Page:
EEIG chairwoman Sarah Kostense-Winterton says that “a permanent solution to lower bills is by reducing demand through energy efficiency measures”.

In the short-term, the EEIG wants the Government to provide additional support, such as expanding the ‘Warm Homes Discount’ for vulnerable households to prevent a fuel poverty emergency. The EEIG is also calling for a new £3.6 billion grant or subsidy scheme to help all households insulate their homes. The insulation call has been backed by MPs on the Conservative Environment Network. But the smaller climate-sceptic Net Zero Scrutiny group has the ear of the Conservative press and is dominating the media discussion.

One initiative that has real potential comes from the 11 major cities forming the Core Cities group. Along with the London boroughs, they have come together to seek large-scale, private sector funding for low carbon projects. The big cities know that capital resources need to be mobilised at scale for mass retrofitting and they cannot rely on a miserly Treasury, which under Sunak is looking to reassert the Thatcherite mindset.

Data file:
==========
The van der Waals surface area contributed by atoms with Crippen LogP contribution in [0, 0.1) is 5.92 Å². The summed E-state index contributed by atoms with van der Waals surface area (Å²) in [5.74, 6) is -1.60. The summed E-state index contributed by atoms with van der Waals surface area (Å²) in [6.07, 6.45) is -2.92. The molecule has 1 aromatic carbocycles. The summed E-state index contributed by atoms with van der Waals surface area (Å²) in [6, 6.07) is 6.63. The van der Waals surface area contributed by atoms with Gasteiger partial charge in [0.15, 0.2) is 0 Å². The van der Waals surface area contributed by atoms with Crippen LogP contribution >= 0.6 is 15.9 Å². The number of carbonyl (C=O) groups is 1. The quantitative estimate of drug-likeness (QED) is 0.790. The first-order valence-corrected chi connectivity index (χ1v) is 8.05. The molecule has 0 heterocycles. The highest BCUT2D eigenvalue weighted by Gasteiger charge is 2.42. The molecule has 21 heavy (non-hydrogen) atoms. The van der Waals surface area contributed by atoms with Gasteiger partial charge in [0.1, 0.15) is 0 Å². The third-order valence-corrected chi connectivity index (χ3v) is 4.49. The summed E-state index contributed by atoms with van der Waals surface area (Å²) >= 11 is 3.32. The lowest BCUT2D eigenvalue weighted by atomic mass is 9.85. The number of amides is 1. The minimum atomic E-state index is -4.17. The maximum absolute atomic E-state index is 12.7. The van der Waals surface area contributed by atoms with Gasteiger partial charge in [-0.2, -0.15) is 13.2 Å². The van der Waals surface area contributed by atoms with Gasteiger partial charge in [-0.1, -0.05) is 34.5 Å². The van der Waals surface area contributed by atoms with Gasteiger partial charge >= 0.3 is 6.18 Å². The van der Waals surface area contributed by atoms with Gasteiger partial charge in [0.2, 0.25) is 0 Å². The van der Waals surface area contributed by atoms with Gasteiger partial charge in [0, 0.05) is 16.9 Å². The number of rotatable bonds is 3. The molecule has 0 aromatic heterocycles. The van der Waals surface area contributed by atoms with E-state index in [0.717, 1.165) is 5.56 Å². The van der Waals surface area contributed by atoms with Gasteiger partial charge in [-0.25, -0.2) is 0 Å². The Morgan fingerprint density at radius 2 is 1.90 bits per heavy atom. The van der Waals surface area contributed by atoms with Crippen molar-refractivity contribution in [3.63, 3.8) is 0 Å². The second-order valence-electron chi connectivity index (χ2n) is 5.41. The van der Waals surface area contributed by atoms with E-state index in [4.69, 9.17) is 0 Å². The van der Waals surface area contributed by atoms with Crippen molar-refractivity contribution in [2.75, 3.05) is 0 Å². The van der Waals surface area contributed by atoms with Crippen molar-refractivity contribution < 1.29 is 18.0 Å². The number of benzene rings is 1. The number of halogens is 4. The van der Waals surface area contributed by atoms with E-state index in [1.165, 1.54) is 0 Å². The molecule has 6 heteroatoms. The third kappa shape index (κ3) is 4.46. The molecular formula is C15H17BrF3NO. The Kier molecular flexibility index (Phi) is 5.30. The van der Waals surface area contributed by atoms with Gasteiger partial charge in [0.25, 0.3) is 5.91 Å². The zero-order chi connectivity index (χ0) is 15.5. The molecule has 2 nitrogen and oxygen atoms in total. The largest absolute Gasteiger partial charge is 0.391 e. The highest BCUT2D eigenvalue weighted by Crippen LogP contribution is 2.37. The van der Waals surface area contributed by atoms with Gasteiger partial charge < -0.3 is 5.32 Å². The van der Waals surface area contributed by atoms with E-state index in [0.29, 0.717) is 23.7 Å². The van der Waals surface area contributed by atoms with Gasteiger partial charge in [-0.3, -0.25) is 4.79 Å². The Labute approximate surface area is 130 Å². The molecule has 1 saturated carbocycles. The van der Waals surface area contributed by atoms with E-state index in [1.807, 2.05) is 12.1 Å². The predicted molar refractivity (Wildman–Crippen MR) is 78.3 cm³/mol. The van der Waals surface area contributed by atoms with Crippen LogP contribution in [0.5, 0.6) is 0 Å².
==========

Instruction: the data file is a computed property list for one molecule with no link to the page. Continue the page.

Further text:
At the COP26 climate change summit last November, Mark Carney, former Governor of the Bank of England, confirmed the role of the Glasgow Financial Alliance for Net Zero (GFANZ) and claimed that it has a total of $130 trillion assets under management ready to deploy for low carbon purposes across the globe. NatWest claims a £100 billion target for financing decarbonisation by 2025. The Core Cities initiative is designed to unlock these resources and enable cities to undertake innovative, whole-neighbourhood energy efficiency schemes.

With a Government in disarray and its policy options paralysed as the climate-sceptic right looks to reassert small-state thinking, it is likely that cities and other municipalities will have to negotiate with the banks – and learn to do it for themselves.  

 Jon Bloomfield is an honorary research fellow at the University of Birmingham and the author with Fred Steward of a blog series on ‘Making the Green New Deal Happen’. Patrick Willcocks is a freelance policy advisor focused on cities, sustainability and creativity, based in Birmingham